Amsterdam perfectly represents it’s stereotype. From my short visit, what I remember most are busy streets filled with bicycles, cheese and tulips. It’s everywhere. And virtually all the streets in the city center are draped in quaint 17th century facades. It amuses me how concentrated some European cities are, and the things we’ve heard of them, things I thought was just an exaggeration or a caricature, is reality.
I probably haven’t heard or seen enough of Amsterdam before, which is why it surprised me so to see the adorably whimsical houses along the canal. We literally just spent the days walking, cycling and admiring the picturesque streets of this peculiar city.
We stayed at Hotel2Stay a bit outside of the city, with good public transport possibilities to the airport and the city centre (although, of course, the public transport was not working on our day of departure). It was a lovely, modern hotel with a kitchen unit and rooftop terrace – perfect for a long weekend where you’d also like to save a few quid cooking your own breakfast and people watch drunks on the suburban parking lots while you soak in some morning light from the bright, big windows.
Amsterdam also is quite strange. Their nonchalance towards drugs and prostitution was both fascinating and disturbing. This city sure also has it’s downsides.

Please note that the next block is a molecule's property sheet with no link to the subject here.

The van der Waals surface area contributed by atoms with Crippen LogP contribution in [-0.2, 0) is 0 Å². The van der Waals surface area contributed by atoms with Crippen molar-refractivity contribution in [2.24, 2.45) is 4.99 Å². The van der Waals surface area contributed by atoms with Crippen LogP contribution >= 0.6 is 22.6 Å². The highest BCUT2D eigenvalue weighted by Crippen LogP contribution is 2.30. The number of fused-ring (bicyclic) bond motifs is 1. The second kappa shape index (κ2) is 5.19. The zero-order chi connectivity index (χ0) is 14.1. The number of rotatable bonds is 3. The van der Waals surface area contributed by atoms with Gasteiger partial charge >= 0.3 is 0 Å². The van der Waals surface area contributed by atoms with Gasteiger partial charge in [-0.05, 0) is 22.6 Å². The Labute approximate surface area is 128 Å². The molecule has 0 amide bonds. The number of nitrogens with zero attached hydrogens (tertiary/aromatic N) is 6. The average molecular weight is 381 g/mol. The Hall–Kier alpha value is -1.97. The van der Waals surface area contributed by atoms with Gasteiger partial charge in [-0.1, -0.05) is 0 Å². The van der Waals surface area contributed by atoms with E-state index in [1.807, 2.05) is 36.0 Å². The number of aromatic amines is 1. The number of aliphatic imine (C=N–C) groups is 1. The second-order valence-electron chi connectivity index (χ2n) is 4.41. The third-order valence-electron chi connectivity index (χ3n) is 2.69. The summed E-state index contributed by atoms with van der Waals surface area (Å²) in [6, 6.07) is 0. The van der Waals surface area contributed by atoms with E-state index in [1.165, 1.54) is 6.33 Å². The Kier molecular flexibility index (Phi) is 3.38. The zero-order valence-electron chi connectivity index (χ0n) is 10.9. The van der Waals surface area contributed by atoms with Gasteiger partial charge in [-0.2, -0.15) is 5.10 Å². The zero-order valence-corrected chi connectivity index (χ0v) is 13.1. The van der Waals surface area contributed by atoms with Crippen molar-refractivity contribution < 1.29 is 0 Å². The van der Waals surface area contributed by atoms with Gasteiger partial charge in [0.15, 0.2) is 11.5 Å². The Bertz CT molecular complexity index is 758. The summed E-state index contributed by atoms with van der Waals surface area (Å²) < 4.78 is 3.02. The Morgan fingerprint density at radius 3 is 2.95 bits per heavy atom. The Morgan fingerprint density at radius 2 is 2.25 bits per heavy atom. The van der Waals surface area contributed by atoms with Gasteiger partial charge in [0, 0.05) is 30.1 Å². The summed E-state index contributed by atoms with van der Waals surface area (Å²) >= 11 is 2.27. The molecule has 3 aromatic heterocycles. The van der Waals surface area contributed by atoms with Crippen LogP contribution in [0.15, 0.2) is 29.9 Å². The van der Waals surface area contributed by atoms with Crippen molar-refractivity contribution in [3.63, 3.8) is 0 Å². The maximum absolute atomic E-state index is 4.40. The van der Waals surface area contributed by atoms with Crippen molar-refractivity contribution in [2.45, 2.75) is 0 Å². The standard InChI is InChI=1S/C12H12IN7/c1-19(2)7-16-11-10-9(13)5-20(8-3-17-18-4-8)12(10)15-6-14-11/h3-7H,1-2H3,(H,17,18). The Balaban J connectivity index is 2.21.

We rented bicycles straight from our hotel and had a wonderful ride in pleasant spring weather along the Tuinpark Nut & Genoegen community gardens. We stopped for a pint and two at among others, the busy WestergasTerras and had an epiphany of “shit, we’re not meant to cycle on busy Amsterdam roads” in heavy traffic in the City Centre. Casually decided that we’d rather had a rest in Vondelpark where we had a small beer in ‘t Blauwe Teehuis.
Not opting for the obvious Anne Frank house or Van Gogh museum has puzzled many of the people I’ve told about this journey, but seriously Amsterdam was for me just a getaway weekend of peoplewatching, my favourite city activity!
Following is my take on Amsterdam through Fuji 400h film scanned dark by request, by Carmencita Film Lab. It’s a darker feel than many of my previous posts, but suitable for this slightly odd city, where you also can see the extremely odd exhibition of real, dried-out human bodies meticulously and anatomically correctly put together by a crazy surgeon.
Want some more European film goodness? Check out these following posts: Film Grain And Rain in Rome, Gran Canaria, Norwegian Fiords, A Little Piece of Home, Expensive but beautiful Greece.